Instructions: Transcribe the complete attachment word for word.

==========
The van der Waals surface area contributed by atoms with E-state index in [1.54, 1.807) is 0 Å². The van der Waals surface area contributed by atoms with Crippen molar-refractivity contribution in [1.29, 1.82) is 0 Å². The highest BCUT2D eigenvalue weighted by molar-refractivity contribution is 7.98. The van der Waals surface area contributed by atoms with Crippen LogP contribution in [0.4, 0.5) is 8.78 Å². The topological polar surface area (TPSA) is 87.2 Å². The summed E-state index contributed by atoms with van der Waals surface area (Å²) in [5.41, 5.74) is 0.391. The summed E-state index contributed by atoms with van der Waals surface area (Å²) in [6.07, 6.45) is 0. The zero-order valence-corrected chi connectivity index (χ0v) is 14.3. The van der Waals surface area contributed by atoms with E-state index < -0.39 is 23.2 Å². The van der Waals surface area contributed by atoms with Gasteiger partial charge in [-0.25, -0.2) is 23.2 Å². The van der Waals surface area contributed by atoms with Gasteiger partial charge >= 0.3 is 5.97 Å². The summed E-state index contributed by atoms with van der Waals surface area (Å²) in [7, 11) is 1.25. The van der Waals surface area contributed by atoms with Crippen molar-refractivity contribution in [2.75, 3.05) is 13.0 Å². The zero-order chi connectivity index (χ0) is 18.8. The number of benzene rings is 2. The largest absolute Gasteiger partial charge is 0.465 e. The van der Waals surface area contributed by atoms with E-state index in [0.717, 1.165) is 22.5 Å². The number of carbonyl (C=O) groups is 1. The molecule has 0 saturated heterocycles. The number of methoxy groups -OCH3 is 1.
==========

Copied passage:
The van der Waals surface area contributed by atoms with E-state index in [1.54, 1.807) is 0 Å². The van der Waals surface area contributed by atoms with Crippen molar-refractivity contribution in [1.29, 1.82) is 0 Å². The highest BCUT2D eigenvalue weighted by molar-refractivity contribution is 7.98. The van der Waals surface area contributed by atoms with Crippen LogP contribution in [0.4, 0.5) is 8.78 Å². The topological polar surface area (TPSA) is 87.2 Å². The summed E-state index contributed by atoms with van der Waals surface area (Å²) in [5.41, 5.74) is 0.391. The summed E-state index contributed by atoms with van der Waals surface area (Å²) in [6.07, 6.45) is 0. The zero-order valence-corrected chi connectivity index (χ0v) is 14.3. The van der Waals surface area contributed by atoms with E-state index < -0.39 is 23.2 Å². The van der Waals surface area contributed by atoms with Gasteiger partial charge in [-0.25, -0.2) is 23.2 Å². The van der Waals surface area contributed by atoms with Gasteiger partial charge >= 0.3 is 5.97 Å². The summed E-state index contributed by atoms with van der Waals surface area (Å²) in [7, 11) is 1.25. The van der Waals surface area contributed by atoms with Crippen molar-refractivity contribution in [2.75, 3.05) is 13.0 Å². The zero-order chi connectivity index (χ0) is 18.8. The number of benzene rings is 2. The largest absolute Gasteiger partial charge is 0.465 e. The van der Waals surface area contributed by atoms with E-state index in [0.717, 1.165) is 22.5 Å². The number of carbonyl (C=O) groups is 1. The molecule has 0 saturated heterocycles. The number of methoxy groups -OCH3 is 1.